I thought the podcast was extremely interesting. A great many good points were made. Although I agree with The Judge that more might have been said--although to discuss everything relevant probably would have made the podcast run too long. There is so much to be unpacked in the movie and the different Arthurian sources it makes use of, it might have been worth a two-part broadcast.

On another note, here is a fun bit of information: the reason everything looks so lush and green is because, in addition to being filmed in Ireland (which one might imagine would be satisfactorily green), there was something they did with the lighting to increase that effect.
 
the reason everything looks so lush and green is because, in addition to being filmed in Ireland (which one might imagine would be satisfactorily green), there was something they did with the lighting to increase that effect.
Yes, I found mention of that in a documentary about the film. A lurid green light is used to suggest magic in places; I think the documentary presenter thought that was because Boorman wanted to tie magic in with nature, though the shade of green used doesn't look very natural to me.
 
As with the scene at the bridge with Lancelot it has to come to him via the female aspect of the land and of life, which is necessary for completeness but which he's never incorporated properly into Camelot -- the scenes at the round table with women show physical and spiritual degradation of the knights because he's not dealt with what is needed to make the land whole, a unity of male and female energy.
I really like this, and it's a shame we didn't get to investigate a female reading of the story.

His tragedy is he's a warrior king, not a king for a time of peace.
IMO this is one of those meta objects within the story. He is a king at a time of peace, but it's tragically fleeting. Isn't that true to life, at an individual level? Arthur is the king and the land, but he's also the individual - and we all live through times of conflict and peace in our own lives, at a local level certainly, and sometimes if you're really unlucky it's scaled up to a real war. But to be king during a time of war is to enact your own sovereignty at a time of conflict, and that can be debilitating, which is what happens to Arthur.

Plus, the fruits of his management of the conflict cause even more devastation in the shape of Mordred, which is kind of like the mark of Cain.

More generally, I'm really happy that this episode has landed so well. Like I said on the show, with these old myths, you can almost dig forever and still never reach the bottom of what's going on. Because everything is dreamlike, everything is up for interpretation, and everything is symbolic.

Re: the music. We have Wagner, Orff, and Trevor Jones, and still somehow we end up at Del Boy and Rodney. Lovely stuff.
 
His tragedy is he's a warrior king, not a king for a time of peace.
He is a king at a time of peace
He's king at a time of peace, but not for a time of peace. He's his father's son.

Plus, the fruits of his management of the conflict cause even more devastation in the shape of Mordred, which is kind of like the mark of Cain.
A lesson to all monarchy. Eradicate the threat when it's still nascent -- don't give it 15-20 years to come to fruition.
 
Regarding my talk, if anyone wants to look further into the issue of trial by combat, especially as it appears in The Last Duel or in Malory's Le Morte D'Arthur, or the question of treason by an adulterous queen consort, I've given links to my sources with a post in my Chronscast history thread The Chronscast Talks -- the Law and History
 
I'm not sure if this is the right place to mention it, but it does touch on the history of stories, but have you considered a topic on the legal aspects of alteration/editing of stories in film/tv and writing?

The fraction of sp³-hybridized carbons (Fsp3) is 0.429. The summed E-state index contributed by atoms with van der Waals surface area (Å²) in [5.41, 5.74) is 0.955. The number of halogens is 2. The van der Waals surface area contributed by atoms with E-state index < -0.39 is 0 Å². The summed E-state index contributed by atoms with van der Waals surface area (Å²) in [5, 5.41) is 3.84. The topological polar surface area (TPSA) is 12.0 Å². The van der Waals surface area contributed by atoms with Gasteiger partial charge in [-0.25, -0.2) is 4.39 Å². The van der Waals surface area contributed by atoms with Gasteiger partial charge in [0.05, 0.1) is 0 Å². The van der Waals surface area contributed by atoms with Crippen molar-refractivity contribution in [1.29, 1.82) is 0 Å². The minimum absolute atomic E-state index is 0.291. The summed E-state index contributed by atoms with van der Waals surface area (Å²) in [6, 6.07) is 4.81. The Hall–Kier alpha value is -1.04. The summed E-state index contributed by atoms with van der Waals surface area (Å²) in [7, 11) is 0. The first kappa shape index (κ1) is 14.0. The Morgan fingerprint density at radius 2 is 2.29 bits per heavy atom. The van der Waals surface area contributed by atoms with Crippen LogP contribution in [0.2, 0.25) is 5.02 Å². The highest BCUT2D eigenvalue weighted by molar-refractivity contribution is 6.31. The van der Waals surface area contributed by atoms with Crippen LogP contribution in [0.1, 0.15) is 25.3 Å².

Sometimes alterations have taken place in the writer's own lifetime, but sometimes after they have passed on. What is the legal position on just how much a story can be changed? Can the current 'owner' alter it as much as they see fit? And at what point does it cease to be the original author's work and become something new. How much can a title be altered whilst still retaining its original title, and what warnings must a publisher give about changes made.

This can happen for various reasons. Other than old recordings/releases, you can't see a version of Star Wars where Han shoots first. In the news recently there was talk of updating Roald Dahl, Mary Shelley made considerable alterations to Frankenstein after it was first published, and the current thread relating to 'Bedknob and Broomstick' where the aeroplane was changed from 'Spitfire' to 'Valiant' (presumably) in order to 'modernise' the book, but which changed a coherent sentence into one which wasn't. I'm sure there are plenty of other instances, many of which we probably don't even realise, but which seem oddly 'different' to how we remember them.
 
It's not a history matter, though, so as it's not relevant to my legal history talks, I've moved the query to the Chronscast thread.

At some point I'll be doing a talk on contracts as part of the Legal Things We Need To Know About, and the question of editorial amendments post-publication is something I may touch on at that time, because that's what it comes down to, a contractual matter between the copyright holder and the publisher -- and as with most agreements, changes can be made if both parties agree -- with no legal requirements of any kind viz-a-viz the public. The only possible legal complication I can think of is if someone tries to argue that a revised version of, say, a soon-about-to-be-out-of-copyright story creates a new entitlement to copyright which therefore starts afresh. (I've a very vague memory of reading something of the kind, but I imagine it would be given short shrift by the courts.)
 
I'm not sure if this is the right place to mention it, but it does touch on the history of stories, but have you considered a topic on the legal aspects of alteration/editing of stories in film/tv and writing?
This is not anywhere within my domain of actual knowledge, but isn't the alteration of stories granted as part of selling the movie and TV rights to a story?